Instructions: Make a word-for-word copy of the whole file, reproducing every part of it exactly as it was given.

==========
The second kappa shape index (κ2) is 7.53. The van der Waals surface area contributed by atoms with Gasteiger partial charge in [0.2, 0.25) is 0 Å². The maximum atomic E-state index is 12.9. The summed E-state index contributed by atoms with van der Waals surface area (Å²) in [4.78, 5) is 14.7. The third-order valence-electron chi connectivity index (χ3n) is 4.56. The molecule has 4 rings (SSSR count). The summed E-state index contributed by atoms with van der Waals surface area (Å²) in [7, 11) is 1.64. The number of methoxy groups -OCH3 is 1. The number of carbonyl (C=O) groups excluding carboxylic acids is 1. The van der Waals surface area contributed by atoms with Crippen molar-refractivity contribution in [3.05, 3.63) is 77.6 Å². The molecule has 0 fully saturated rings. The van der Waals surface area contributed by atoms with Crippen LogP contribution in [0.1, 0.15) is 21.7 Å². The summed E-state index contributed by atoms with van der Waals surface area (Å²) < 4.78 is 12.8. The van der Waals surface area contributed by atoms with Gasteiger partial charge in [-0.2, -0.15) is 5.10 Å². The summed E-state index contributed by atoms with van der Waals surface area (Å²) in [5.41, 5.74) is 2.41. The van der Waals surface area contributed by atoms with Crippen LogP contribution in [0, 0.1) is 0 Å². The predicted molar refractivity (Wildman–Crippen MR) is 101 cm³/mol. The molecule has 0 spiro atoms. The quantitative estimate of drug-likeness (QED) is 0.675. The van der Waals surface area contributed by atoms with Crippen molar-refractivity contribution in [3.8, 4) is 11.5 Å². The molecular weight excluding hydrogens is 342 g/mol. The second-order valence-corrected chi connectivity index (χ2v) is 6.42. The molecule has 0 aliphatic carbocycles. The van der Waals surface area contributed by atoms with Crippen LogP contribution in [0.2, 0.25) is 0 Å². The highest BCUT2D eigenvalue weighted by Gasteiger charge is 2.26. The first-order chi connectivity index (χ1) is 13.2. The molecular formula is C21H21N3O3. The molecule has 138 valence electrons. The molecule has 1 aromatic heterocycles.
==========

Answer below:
The second kappa shape index (κ2) is 7.53. The van der Waals surface area contributed by atoms with Gasteiger partial charge in [0.2, 0.25) is 0 Å². The maximum atomic E-state index is 12.9. The summed E-state index contributed by atoms with van der Waals surface area (Å²) in [4.78, 5) is 14.7. The third-order valence-electron chi connectivity index (χ3n) is 4.56. The molecule has 4 rings (SSSR count). The summed E-state index contributed by atoms with van der Waals surface area (Å²) in [7, 11) is 1.64. The number of methoxy groups -OCH3 is 1. The number of carbonyl (C=O) groups excluding carboxylic acids is 1. The van der Waals surface area contributed by atoms with Crippen molar-refractivity contribution in [3.05, 3.63) is 77.6 Å². The molecule has 0 fully saturated rings. The van der Waals surface area contributed by atoms with Crippen LogP contribution in [0.1, 0.15) is 21.7 Å². The summed E-state index contributed by atoms with van der Waals surface area (Å²) < 4.78 is 12.8. The van der Waals surface area contributed by atoms with Gasteiger partial charge in [-0.2, -0.15) is 5.10 Å². The summed E-state index contributed by atoms with van der Waals surface area (Å²) in [5.41, 5.74) is 2.41. The van der Waals surface area contributed by atoms with Crippen LogP contribution in [0, 0.1) is 0 Å². The predicted molar refractivity (Wildman–Crippen MR) is 101 cm³/mol. The molecule has 0 spiro atoms. The quantitative estimate of drug-likeness (QED) is 0.675. The van der Waals surface area contributed by atoms with Crippen molar-refractivity contribution in [3.8, 4) is 11.5 Å². The molecular weight excluding hydrogens is 342 g/mol. The second-order valence-corrected chi connectivity index (χ2v) is 6.42. The molecule has 0 aliphatic carbocycles. The van der Waals surface area contributed by atoms with Crippen LogP contribution in [0.2, 0.25) is 0 Å². The highest BCUT2D eigenvalue weighted by Gasteiger charge is 2.26. The first-order chi connectivity index (χ1) is 13.2. The molecular formula is C21H21N3O3. The molecule has 138 valence electrons. The molecule has 1 aromatic heterocycles.